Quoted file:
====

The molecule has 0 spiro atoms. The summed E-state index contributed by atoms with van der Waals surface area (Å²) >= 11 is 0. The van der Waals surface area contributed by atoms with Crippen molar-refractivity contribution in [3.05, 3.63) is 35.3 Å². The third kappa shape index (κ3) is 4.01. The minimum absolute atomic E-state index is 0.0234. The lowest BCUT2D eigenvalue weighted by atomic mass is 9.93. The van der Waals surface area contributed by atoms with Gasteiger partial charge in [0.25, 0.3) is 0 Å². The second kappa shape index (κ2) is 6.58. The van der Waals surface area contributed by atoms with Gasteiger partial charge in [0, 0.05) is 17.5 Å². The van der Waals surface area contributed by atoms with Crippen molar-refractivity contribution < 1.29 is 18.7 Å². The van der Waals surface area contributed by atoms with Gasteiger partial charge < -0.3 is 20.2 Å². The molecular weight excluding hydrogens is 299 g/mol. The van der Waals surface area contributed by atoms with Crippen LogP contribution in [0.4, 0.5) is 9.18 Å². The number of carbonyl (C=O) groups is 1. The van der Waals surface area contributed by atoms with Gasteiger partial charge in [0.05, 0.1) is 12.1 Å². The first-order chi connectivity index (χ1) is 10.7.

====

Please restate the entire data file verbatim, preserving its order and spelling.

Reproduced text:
The molecule has 0 spiro atoms. The summed E-state index contributed by atoms with van der Waals surface area (Å²) >= 11 is 0. The van der Waals surface area contributed by atoms with Crippen molar-refractivity contribution in [3.05, 3.63) is 35.3 Å². The third kappa shape index (κ3) is 4.01. The minimum absolute atomic E-state index is 0.0234. The lowest BCUT2D eigenvalue weighted by atomic mass is 9.93. The van der Waals surface area contributed by atoms with Gasteiger partial charge in [0.25, 0.3) is 0 Å². The second kappa shape index (κ2) is 6.58. The van der Waals surface area contributed by atoms with Gasteiger partial charge in [0, 0.05) is 17.5 Å². The van der Waals surface area contributed by atoms with Crippen molar-refractivity contribution < 1.29 is 18.7 Å². The van der Waals surface area contributed by atoms with Gasteiger partial charge < -0.3 is 20.2 Å². The molecular weight excluding hydrogens is 299 g/mol. The van der Waals surface area contributed by atoms with Crippen LogP contribution in [0.4, 0.5) is 9.18 Å². The number of carbonyl (C=O) groups is 1. The van der Waals surface area contributed by atoms with Gasteiger partial charge in [0.05, 0.1) is 12.1 Å². The first-order chi connectivity index (χ1) is 10.7.